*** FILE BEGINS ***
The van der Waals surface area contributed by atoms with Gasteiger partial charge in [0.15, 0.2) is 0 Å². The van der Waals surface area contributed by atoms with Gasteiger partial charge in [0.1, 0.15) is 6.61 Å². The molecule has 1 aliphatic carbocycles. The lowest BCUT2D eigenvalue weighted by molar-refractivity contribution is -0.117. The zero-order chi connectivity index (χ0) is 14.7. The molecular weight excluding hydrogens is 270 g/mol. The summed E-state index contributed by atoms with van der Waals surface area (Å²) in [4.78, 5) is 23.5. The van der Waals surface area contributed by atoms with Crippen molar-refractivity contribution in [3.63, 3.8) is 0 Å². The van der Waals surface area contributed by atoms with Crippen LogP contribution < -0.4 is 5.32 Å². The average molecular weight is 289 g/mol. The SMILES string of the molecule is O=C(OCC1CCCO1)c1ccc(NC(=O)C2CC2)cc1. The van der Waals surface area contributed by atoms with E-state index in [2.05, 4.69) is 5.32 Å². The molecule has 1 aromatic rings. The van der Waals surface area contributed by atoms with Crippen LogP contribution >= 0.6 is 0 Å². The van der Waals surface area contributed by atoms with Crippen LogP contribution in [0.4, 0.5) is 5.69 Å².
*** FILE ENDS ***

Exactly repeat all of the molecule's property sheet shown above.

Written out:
The van der Waals surface area contributed by atoms with Gasteiger partial charge in [0.15, 0.2) is 0 Å². The van der Waals surface area contributed by atoms with Gasteiger partial charge in [0.1, 0.15) is 6.61 Å². The molecule has 1 aliphatic carbocycles. The lowest BCUT2D eigenvalue weighted by molar-refractivity contribution is -0.117. The zero-order chi connectivity index (χ0) is 14.7. The molecular weight excluding hydrogens is 270 g/mol. The summed E-state index contributed by atoms with van der Waals surface area (Å²) in [4.78, 5) is 23.5. The van der Waals surface area contributed by atoms with Crippen molar-refractivity contribution in [3.63, 3.8) is 0 Å². The van der Waals surface area contributed by atoms with Crippen LogP contribution < -0.4 is 5.32 Å². The average molecular weight is 289 g/mol. The SMILES string of the molecule is O=C(OCC1CCCO1)c1ccc(NC(=O)C2CC2)cc1. The van der Waals surface area contributed by atoms with E-state index in [2.05, 4.69) is 5.32 Å². The molecule has 1 aromatic rings. The van der Waals surface area contributed by atoms with Crippen LogP contribution >= 0.6 is 0 Å². The van der Waals surface area contributed by atoms with Crippen LogP contribution in [0.4, 0.5) is 5.69 Å².